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This country note from Going for Growth 2015 for Luxembourg identifies and assesses progress made on key reforms to boost long-term growth, improve competitiveness and productivity and create jobs.
Institutional investors (investment funds, insurance companies and pension funds) are major collectors of savings and suppliers of funds to financial markets. Their role as financial intermediaries and their impact on investment strategies have grown significantly over recent years along with deregulation and globalisation of financial markets.
This publication provides a unique set of statistics that reflect the level and
For each of the 34 OECD member countries, the country profiles provide snapshots of key policy areas. Interactive graphs show indicators on air quality, biodiversity, climate change, energy-forest-water resources, waste generation, water quality and environmentally related taxes.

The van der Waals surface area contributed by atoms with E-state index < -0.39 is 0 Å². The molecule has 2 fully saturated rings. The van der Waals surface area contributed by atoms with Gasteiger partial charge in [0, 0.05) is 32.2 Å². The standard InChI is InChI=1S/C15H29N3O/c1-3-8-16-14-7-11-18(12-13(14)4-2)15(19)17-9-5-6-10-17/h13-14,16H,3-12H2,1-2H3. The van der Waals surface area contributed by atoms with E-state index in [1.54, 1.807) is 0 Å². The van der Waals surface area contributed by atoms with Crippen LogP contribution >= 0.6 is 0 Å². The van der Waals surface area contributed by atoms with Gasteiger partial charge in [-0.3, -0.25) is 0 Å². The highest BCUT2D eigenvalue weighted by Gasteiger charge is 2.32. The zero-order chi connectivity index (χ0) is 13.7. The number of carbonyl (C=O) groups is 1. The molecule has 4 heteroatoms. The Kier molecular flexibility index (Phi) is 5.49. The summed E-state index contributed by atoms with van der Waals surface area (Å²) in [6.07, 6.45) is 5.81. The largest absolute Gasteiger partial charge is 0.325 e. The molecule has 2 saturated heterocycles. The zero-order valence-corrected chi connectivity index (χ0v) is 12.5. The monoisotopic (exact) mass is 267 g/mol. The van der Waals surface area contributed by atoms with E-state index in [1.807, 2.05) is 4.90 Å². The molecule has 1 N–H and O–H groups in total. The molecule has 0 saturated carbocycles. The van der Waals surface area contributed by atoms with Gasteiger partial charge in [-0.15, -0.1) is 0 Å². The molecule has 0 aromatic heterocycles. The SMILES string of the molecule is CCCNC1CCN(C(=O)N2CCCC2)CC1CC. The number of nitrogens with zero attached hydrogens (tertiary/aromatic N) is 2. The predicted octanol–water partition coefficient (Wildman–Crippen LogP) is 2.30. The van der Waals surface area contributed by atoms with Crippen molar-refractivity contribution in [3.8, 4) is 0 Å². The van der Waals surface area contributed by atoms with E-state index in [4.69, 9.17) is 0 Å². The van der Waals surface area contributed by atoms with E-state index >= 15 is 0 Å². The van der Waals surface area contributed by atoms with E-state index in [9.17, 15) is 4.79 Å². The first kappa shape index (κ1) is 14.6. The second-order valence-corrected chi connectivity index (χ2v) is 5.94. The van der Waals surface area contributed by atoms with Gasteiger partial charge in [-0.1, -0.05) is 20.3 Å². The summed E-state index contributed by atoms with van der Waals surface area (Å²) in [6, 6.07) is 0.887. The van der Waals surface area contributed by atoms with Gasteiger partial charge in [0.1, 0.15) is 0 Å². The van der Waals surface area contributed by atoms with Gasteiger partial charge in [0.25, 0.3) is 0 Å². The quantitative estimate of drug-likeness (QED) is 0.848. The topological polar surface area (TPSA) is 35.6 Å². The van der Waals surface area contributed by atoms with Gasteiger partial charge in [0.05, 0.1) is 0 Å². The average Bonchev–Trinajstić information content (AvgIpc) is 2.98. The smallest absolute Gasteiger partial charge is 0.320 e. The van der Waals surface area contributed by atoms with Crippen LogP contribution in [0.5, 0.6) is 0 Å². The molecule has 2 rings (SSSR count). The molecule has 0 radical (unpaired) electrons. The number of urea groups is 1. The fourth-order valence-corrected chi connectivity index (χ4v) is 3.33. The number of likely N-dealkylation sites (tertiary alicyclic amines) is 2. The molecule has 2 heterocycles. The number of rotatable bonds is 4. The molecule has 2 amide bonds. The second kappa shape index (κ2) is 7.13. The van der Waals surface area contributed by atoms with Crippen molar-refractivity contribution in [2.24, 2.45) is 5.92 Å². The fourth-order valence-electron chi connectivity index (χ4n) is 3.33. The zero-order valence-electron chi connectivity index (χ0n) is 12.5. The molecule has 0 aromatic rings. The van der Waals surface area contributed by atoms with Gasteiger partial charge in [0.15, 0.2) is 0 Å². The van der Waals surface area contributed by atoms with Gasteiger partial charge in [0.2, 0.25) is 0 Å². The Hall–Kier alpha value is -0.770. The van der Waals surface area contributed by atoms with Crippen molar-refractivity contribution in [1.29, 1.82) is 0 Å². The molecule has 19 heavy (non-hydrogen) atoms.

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The tax burden in Luxembourg increased by 0.8 percentage points from 38.5% to 39.3% in 2013. The corresponding figure for the OECD average was an increase of 0.4 percentage points from 33.7% to 34.1%. Luxembourg’s standard VAT rate is 15%, which is below the OECD average. The average VAT/GST standard rate in the OECD was 19.1% on 1 January 2014.
The population of Luxembourg at the end of 2012 comprised 537 000 inhabitants, a 2.3% increase compared with the previous year.
In 2013, Luxembourg provided USD 431 million ODA (preliminary data), a 1.2% increase in real terms from 2012.
Country notes outlining regional variations in health, jobs, safety, environment, access to services, civic engagement, housing, education, income, and employment. These notes are from the OECD publication "How's Life in Your Region?".
Getting regions and cities 'right', adapting policies to the specificities of where people live and work, is vital to improving citizens’ well-being. View the country factsheets from the publication OECD Regional Outlook 2014.
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Luxembourg devotes the highest level of public resources to education among OECD countries in terms of spending per student.
This review analyses the energy policy challenges facing Luxembourg and provides recommendations for each sector. It is intended to help guide the country towards a more secure and sustainable energy future and the development of its 2030 energy strategy.
It finds that since 2008, Luxembourg’s energy policy has focused on mitigating CO2 emissions in transport and industry and on supporting renewable energies and energy